Callenberg Castle

Coburg, Germany

Callenberg Castle is located on a wooded hill in Beiersdorf, 6 kilometres from Coburg. It was a hunting lodge and summer residence and has long been the principal residence of the House of Saxe-Coburg and Gotha. It is currently owned by Andreas, Prince of Saxe-Coburg and Gotha who created the Ducal Saxe-Coburg and Gotha House Order. A large and architecturally important family chapel is contained within.

A hill castle here was first mentioned as Chalwinberch in 1122. It served as the main seat for the Ritter von Callenberg until 1231, when the lord sold it to the Prince-Bishop of Würzburg. The knight made use of the proceeds to participate in a Crusade. In 1317 the House of Henneberg purchased the property and gave it as a fief to the Sternberg family. This family died out in 1592. As a vacant property, it now fell to Duke Johann Casimir. He intended to use it as a summer palace and planned substantial renovations but during his lifetime only the castle chapel was rebuilt.

Major construction work resumed only in 1827 under Ernst I. He had the castle completely redesigned, a landscape garden was created and an exhibit farm added, in which silkworms were bred. From 1842, Callenberg was the summer residence of the heir and future duke Ernst II. Today's Gothic revival elements date to another renovation after 1857. From 1893, Callenberg served as dowager house for Princess Alexandrine of Baden, the widow of Ernest II. The last ruling duke, Carl Eduard used Callenberg as a summer residence. After his death in 1954 he was buried here.

Post World War II, the castle fell into disrepair. It was first used by American troops and later served as a nursing home, housed a technical college and then a foundation. From the late 1970s, the castle stood empty and changed owners several times.


The chapel features Gothic arches, Doric columns, Italian Renaissance parapets, medieval walls and a Baroque pulpit.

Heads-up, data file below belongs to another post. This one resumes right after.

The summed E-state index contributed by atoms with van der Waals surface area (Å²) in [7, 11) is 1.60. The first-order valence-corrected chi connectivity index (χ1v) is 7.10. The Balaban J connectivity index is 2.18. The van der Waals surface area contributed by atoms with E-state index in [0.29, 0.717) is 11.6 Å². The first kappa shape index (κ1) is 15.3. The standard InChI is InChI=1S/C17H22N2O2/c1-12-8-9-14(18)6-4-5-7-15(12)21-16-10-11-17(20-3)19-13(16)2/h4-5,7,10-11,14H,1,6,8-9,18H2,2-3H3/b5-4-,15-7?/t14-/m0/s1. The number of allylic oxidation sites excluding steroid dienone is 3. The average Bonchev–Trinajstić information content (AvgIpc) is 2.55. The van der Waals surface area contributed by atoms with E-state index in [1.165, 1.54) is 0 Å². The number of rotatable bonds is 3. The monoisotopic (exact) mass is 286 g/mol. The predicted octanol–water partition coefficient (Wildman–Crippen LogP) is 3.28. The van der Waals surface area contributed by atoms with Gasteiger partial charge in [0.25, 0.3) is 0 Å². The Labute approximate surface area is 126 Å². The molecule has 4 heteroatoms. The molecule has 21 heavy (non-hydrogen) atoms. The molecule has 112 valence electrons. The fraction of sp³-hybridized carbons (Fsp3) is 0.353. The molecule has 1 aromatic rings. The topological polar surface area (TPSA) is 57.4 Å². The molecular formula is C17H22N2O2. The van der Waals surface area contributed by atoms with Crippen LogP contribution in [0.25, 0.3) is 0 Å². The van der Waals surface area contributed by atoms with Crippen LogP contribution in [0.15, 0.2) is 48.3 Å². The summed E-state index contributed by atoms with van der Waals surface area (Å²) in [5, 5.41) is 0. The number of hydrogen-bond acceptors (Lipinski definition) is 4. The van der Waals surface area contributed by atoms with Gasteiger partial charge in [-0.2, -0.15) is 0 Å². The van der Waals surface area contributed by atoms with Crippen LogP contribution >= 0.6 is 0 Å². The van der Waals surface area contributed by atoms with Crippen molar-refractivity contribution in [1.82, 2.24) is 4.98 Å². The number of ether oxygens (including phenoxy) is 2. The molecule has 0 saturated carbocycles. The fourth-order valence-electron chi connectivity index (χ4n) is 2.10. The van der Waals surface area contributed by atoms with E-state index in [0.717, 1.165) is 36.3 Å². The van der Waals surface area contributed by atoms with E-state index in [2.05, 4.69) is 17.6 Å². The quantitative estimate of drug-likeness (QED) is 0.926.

Schloss Callenberg is once again owned by the House of Saxe-Coburg and Gotha.  Due to its history and Gothic revival architecture it is a listed monument. Since 1998 it has displayed the ducal art and furniture collection and since 2004 it has also housed the German Rifle Museum (Deutsches Schützenmuseum). The cemetery, Cemetery Waldfriedhof or Waldfriedhof Beiersdorf, still remains, containing the remains of Charles Edward, Duke of Saxe-Coburg and Gotha and his wife Princess Victoria Adelaide of Schleswig-Holstein, among others.



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Callenberg 1, Coburg, Germany
See all sites in Coburg


Founded: 12th century
Category: Castles and fortifications in Germany
Historical period: Salian Dynasty (Germany)

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4.5/5 (based on Google user reviews)

User Reviews

Mohamed Ghassen NCIBI (4 years ago)
This was not expected in our visit to Coburg but it was totally worth it. A place full of history. it tells that Coburg and Germany were not that unimportant in the european monarchs history
Nicole Roechert (4 years ago)
The outside is really nice, and in the distance you can see an even bigger castle on the hill side. For such a small castle, the admittance price is rather steep €10 per person, it is a little bit less if you have a group of 10 people. Toilet facilities are not friendly for wheelchair users as there are some small steps to get into the building, otherwise the one bathroom ( yes, one toilet for men and one toilet for women) is big enough to swing a cat in.
Frank Gajek (4 years ago)
Nice place, great museum
Mr Evans (5 years ago)
can't take photos, everything behind glass doors, don't touch signs on every item. it's like they don't want you there. Could have been a nice visit but made to feel very unwelcome.
M “23Ro” N (6 years ago)
Very nice place, worth a visit! But be aware of the fact that drone flying is not very appreciated in this neighborhood even though it is tempting to take shots of the scenery and medieval castle!
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